Advanced Micro Names Lenovo’s Rory Read Chief After a Seven-Month Search

Advanced Micro Devices Inc. (AMD), Intel Corp. (INTC)’s largest rival in computer processors, named Lenovo Group Ltd. Chief Operating Officer Rory Read to replace ousted Chief Executive Officer Dirk Meyer.

The appointment concludes a seven-month search, slowed by rejections from leading technology executives. Read, who spent 23 years at IBM, is a “proven leader with an impressive record of driving profitable growth,” Bruce Claflin, AMD’s chairman, said today in a statement.

While new leadership will ease investor frustration, an executive with more experience in either mobile or business computers would have been a better choice, said Alex Gauna, an analyst at JMP Securities in San Francisco. Meyer was ousted from AMD in January after a disagreement with the board over the company’s failure to regain market share in server computers and move into tablets and smartphones.

“It’s a positive for the company to have anyone in the seat,” said Gauna, who has a “market underperform” rating on the stock. “The bio doesn’t inspire any optimism that a turnaround is imminent.”

Read, 49, said he wants AMD to “go faster” and take advantage of the company’s Fusion product line, which combine processors and graphics features on one chip. The company gained share in notebook computers in the second quarter with the first versions of Fusion, according to Dean McCarron, an analyst at Mercury Research.

Photographer: Bernardo De Niz/Bloomberg

Rory Read, seen here as president and chief operating officer of Lenovo Group Ltd. Close

Rory Read, seen here as president and chief operating officer of Lenovo Group Ltd.

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Photographer: Bernardo De Niz/Bloomberg

Rory Read, seen here as president and chief operating officer of Lenovo Group Ltd.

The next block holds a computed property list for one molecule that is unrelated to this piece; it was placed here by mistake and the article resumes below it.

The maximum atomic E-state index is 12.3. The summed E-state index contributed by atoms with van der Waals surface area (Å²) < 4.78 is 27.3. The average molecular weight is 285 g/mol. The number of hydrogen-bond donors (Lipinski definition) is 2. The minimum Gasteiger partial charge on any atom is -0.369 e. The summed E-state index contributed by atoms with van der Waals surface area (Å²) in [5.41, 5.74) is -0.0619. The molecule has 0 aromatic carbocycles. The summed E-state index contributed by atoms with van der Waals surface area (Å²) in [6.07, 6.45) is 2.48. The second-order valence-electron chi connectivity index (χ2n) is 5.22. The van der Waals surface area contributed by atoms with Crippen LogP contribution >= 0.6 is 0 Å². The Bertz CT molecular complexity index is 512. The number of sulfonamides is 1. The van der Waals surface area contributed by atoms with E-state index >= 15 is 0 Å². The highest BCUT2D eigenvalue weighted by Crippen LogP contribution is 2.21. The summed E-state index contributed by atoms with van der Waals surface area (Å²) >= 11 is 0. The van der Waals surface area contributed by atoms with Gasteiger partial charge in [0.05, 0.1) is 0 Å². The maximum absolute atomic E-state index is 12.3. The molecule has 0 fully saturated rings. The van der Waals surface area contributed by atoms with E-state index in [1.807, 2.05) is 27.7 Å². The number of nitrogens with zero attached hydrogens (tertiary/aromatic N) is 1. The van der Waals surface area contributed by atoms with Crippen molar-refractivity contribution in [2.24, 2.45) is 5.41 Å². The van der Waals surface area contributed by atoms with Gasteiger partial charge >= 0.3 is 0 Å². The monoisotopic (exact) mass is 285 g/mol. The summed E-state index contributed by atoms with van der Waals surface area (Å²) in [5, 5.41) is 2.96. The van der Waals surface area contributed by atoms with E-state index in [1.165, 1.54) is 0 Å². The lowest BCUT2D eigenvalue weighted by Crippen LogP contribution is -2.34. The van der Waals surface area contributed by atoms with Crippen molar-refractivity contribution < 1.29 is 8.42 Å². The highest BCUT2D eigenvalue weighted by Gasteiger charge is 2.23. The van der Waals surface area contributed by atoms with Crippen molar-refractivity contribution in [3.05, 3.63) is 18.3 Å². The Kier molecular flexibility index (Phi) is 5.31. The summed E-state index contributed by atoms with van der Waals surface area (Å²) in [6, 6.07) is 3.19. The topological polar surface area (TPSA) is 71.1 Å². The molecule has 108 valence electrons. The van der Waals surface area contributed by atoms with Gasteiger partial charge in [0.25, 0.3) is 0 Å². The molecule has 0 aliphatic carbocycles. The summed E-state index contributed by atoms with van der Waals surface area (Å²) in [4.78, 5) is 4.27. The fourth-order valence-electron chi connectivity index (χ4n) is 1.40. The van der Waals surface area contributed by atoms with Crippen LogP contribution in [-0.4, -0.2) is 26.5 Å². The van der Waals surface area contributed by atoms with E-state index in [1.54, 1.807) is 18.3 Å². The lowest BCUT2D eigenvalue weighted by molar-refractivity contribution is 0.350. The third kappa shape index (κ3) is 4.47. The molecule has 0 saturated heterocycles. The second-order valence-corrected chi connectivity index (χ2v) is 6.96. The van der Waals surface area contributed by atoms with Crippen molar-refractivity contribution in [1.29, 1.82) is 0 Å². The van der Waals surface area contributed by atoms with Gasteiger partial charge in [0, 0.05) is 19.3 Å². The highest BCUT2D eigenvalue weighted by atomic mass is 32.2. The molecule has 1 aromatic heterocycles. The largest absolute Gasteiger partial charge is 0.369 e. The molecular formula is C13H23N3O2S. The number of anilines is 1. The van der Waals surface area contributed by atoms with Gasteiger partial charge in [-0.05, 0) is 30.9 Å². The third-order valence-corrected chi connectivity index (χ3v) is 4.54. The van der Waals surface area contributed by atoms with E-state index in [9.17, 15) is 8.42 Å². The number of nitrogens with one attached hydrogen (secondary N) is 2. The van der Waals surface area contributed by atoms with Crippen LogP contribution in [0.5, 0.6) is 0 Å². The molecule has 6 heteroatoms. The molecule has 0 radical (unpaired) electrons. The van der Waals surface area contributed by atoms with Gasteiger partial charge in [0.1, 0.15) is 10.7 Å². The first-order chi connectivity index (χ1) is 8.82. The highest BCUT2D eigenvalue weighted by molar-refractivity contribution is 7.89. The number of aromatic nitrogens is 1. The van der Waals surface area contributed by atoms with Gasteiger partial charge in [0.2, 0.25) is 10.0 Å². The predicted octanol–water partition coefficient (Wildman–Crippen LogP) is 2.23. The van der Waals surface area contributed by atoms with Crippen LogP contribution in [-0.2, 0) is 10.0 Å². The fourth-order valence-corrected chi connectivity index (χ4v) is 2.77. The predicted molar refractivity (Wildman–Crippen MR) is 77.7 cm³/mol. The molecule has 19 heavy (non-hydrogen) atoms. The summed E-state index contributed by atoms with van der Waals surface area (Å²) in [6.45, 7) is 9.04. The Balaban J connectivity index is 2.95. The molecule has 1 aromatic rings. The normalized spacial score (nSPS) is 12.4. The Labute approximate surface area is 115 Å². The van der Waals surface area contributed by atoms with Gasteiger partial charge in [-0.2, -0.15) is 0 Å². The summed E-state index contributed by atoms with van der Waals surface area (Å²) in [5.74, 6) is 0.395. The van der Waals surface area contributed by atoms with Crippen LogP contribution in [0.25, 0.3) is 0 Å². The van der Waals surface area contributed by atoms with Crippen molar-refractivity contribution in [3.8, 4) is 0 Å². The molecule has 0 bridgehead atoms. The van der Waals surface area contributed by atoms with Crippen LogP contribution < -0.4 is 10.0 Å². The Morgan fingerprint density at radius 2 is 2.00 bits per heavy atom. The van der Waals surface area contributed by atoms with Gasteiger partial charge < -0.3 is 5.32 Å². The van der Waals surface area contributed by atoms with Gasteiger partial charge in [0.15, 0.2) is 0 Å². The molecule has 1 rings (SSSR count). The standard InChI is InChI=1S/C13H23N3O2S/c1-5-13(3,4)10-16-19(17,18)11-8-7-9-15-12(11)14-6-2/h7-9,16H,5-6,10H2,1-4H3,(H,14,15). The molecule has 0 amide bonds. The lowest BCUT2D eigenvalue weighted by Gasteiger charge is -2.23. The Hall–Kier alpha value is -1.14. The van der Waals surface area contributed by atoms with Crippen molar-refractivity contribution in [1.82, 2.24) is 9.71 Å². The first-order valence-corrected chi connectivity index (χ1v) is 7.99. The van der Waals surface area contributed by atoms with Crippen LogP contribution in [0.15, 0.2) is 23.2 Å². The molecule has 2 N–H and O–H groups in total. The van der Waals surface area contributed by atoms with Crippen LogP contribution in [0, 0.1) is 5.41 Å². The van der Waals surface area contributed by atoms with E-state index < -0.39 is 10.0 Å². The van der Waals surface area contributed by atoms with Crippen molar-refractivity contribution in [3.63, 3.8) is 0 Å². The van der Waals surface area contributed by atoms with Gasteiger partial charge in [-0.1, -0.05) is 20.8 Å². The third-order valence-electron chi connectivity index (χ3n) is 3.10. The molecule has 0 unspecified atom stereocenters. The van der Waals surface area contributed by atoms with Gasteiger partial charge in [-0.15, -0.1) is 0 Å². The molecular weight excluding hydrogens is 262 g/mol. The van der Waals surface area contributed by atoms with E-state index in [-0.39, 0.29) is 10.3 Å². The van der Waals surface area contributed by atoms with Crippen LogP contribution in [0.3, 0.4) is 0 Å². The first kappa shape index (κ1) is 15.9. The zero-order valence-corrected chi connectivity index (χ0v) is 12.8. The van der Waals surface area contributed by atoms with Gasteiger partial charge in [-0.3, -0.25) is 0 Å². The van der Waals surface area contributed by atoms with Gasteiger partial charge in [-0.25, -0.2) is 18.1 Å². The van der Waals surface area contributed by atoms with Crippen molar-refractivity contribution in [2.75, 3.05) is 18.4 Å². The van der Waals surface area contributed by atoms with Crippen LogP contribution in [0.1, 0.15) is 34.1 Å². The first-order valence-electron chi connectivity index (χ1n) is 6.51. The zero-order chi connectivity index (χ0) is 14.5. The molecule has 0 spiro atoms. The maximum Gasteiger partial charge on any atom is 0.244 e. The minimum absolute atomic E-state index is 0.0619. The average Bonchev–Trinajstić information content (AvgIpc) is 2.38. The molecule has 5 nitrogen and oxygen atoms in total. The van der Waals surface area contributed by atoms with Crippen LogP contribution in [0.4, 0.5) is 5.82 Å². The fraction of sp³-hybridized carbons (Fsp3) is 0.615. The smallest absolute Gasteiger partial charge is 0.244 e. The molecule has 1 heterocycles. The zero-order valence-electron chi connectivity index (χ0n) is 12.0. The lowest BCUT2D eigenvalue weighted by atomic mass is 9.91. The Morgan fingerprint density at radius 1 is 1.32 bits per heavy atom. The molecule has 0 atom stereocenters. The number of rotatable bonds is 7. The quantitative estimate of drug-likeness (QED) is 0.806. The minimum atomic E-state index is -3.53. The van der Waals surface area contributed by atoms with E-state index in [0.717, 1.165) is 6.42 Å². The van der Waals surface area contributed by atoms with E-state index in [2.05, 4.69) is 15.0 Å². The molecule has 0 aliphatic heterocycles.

‘Scratching the Surface’

“We’re just scratching the surface of where we need to go,” Read said on a conference call. “We need to do what we say and own what we do.”

Read has been tasked with increasing the company’s performance in its existing markets, improving profitability and developing “thoughtful” strategy to take it into new areas, Claflin said. No restrictions have been placed on what approach he can take, he said.

Oracle Corp. (ORCL) Co-President Mark Hurd;; EMC Corp. Chief Operating Officer Pat Gelsinger; Carlyle Group Managing Director Greg Summe; and Apple Inc.’s Tim Cook, set to succeed Steve Jobs as CEO, all spurned approaches from the Sunnyvale, California- based company, according to people familiar with the search.

Read, who starts immediately, will get a $1 million signing bonus and $1 million annual salary, with a 150 percent performance-related bonus, according to a filing.

Profit Gains

Read, who has a bachelor’s degree in information systems from Hartwick College, was running Lenovo’s Americas group in 2007 when it improved profit by $140 million and sales by 14 percent, according to the personal-computer maker’s website. He was International Business Machines Corp. (IBM)’s Asia Pacific region general manager for business innovation and worked in the company’s Global Services division.

AMD Chief Financial Officer Thomas Seifert, who is serving as interim CEO and had said he didn’t want the job permanently, will revert to his previous role. The Chicago-based recruitment firm Heidrick & Struggles worked with AMD on the search.

The stock rose 11 cents, or 1.7 percent, to $6.45 at 2:17 p.m. in New York Stock Exchange composite trading. AMD shares had declined 22 percent this year before today.

Founded in 1969, AMD has less than 20 percent of the computer processor market, and the company has reported a profit in only four of the past 10 years. AMD also doesn’t make chips for smartphones and tablets -- a market that’s expanding faster than PCs.

Under Meyer and his predecessor, Hector Ruiz, AMD suffered product delays that cost it orders in the lucrative market for chips used in server machines. AMD’s share of that industry peaked at 26 percent in 2006, according to Cave Creek, Arizona- based Mercury Research. At the end of the first quarter of 2011, its share had fallen to 6.8 percent.

To contact the reporter on this story: Ian King in San Francisco at ianking@bloomberg.net

To contact the editor responsible for this story: Tom Giles at tgiles5@bloomberg.net

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